The logo of car-sharing service app Uber on a smartphone over a reserved lane for taxis in a street is seen in this photo illustration taken in Madrid, Dec. 10, 2014. Reuters/Sergio Perez

Indonesia asked ride-hailing apps such as Grab and Uber to partner with a transport business and register their cars by the end of May if they want to continue to operate in the country, Indonesia’s Transportation Minister Ignasius Jonan told local media.

"Uber, Grab are app companies. If they want (to operate), they have to partner with a transportation business entity, like a car rental company," Jonan told reporters.

Traffic in the capital Jakarta came to a complete halt Tuesday as taxi drivers caused traffic jams by blocking off several main roads to protest in response to the Indonesian government's apparent refusal to regulate or outright ban ride-hailing services.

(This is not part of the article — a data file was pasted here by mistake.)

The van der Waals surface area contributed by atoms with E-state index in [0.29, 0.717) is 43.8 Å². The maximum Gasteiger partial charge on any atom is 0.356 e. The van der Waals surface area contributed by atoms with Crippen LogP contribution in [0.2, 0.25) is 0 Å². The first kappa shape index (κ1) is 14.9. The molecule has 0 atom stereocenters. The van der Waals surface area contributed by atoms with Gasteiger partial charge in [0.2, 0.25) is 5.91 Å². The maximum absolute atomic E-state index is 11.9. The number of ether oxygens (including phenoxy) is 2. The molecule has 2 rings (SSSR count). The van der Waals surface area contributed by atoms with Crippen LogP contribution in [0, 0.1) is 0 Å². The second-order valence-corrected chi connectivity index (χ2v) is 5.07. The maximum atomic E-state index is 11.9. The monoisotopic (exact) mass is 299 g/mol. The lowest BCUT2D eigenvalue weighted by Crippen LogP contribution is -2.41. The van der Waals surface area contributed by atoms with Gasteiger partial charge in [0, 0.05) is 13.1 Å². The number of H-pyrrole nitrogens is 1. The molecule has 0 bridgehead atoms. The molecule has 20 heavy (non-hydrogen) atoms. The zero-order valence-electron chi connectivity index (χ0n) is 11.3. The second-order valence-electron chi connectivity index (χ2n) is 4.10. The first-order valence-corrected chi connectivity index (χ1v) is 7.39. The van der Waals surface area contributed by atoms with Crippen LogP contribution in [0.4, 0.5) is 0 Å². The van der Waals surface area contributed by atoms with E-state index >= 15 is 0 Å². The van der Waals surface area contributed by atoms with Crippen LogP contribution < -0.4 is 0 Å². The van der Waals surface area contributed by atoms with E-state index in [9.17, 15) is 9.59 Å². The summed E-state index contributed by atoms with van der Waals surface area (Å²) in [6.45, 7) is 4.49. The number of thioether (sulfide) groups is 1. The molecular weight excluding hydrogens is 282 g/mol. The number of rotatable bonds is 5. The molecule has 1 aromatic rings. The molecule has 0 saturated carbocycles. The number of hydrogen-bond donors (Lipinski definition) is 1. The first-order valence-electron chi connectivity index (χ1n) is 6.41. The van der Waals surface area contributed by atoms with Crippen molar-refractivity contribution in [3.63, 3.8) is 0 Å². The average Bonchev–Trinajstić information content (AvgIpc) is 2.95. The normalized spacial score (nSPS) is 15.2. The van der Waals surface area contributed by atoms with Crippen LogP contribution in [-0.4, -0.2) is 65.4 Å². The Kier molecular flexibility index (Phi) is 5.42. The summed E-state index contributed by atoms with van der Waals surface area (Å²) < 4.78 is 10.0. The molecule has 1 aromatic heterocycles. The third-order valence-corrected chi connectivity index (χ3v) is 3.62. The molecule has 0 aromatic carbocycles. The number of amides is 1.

Local news footage as well as videos posted on social media sites reportedly showed enraged taxi drivers pulling fellow drivers who were not part of the protest out of their vehicles and assaulting them on Tuesday.

Similar protests have erupted against ride-hailing apps such as Uber in London, Paris, the U.S. and parts of Brazil among other places as the apps have ushered in cheap taxis and threatened the business model of traditional taxi drivers.

"Even before the demonstration, we had started the process to help our drivers form a cooperative unit and meet the requirements,” Ridzki Kramadibrata, managing director of Grab Indonesia, told Reuters.

Donny Sutadi, Uber Indonesia’s commissioner, reportedly said that they would partner with a car rental company.